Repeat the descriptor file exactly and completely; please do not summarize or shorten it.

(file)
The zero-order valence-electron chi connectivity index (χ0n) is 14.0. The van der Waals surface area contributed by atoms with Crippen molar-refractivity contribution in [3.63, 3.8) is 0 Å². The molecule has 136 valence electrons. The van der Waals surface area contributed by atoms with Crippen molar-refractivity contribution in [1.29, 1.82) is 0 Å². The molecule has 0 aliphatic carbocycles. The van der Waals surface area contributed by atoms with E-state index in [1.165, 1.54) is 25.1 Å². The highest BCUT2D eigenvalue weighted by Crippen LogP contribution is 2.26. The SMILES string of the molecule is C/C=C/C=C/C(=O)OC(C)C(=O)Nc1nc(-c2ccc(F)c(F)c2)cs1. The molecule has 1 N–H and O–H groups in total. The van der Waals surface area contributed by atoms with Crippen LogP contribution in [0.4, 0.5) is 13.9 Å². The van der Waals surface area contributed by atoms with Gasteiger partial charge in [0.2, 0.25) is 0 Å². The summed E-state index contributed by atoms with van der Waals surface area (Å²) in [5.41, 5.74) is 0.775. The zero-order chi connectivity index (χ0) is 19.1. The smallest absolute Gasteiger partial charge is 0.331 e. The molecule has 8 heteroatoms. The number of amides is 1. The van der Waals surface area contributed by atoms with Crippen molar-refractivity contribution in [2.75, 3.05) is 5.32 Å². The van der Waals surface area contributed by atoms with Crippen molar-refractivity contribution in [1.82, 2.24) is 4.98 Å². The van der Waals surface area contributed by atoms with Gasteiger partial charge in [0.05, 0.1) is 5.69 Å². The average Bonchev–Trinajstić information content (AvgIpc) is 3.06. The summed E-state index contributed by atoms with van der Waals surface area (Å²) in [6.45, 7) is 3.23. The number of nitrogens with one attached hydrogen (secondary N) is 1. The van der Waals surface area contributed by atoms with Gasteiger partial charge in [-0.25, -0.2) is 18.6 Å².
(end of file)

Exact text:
The zero-order valence-electron chi connectivity index (χ0n) is 14.0. The van der Waals surface area contributed by atoms with Crippen molar-refractivity contribution in [3.63, 3.8) is 0 Å². The molecule has 136 valence electrons. The van der Waals surface area contributed by atoms with Crippen molar-refractivity contribution in [1.29, 1.82) is 0 Å². The molecule has 0 aliphatic carbocycles. The van der Waals surface area contributed by atoms with E-state index in [1.165, 1.54) is 25.1 Å². The highest BCUT2D eigenvalue weighted by Crippen LogP contribution is 2.26. The SMILES string of the molecule is C/C=C/C=C/C(=O)OC(C)C(=O)Nc1nc(-c2ccc(F)c(F)c2)cs1. The molecule has 1 N–H and O–H groups in total. The van der Waals surface area contributed by atoms with Crippen LogP contribution in [0.4, 0.5) is 13.9 Å². The van der Waals surface area contributed by atoms with Gasteiger partial charge in [0.2, 0.25) is 0 Å². The summed E-state index contributed by atoms with van der Waals surface area (Å²) in [5.41, 5.74) is 0.775. The zero-order chi connectivity index (χ0) is 19.1. The smallest absolute Gasteiger partial charge is 0.331 e. The molecule has 8 heteroatoms. The number of amides is 1. The van der Waals surface area contributed by atoms with Crippen molar-refractivity contribution in [2.75, 3.05) is 5.32 Å². The van der Waals surface area contributed by atoms with Crippen molar-refractivity contribution in [1.82, 2.24) is 4.98 Å². The van der Waals surface area contributed by atoms with Gasteiger partial charge in [0.05, 0.1) is 5.69 Å². The average Bonchev–Trinajstić information content (AvgIpc) is 3.06. The summed E-state index contributed by atoms with van der Waals surface area (Å²) in [6.45, 7) is 3.23. The number of nitrogens with one attached hydrogen (secondary N) is 1. The van der Waals surface area contributed by atoms with Gasteiger partial charge in [-0.25, -0.2) is 18.6 Å².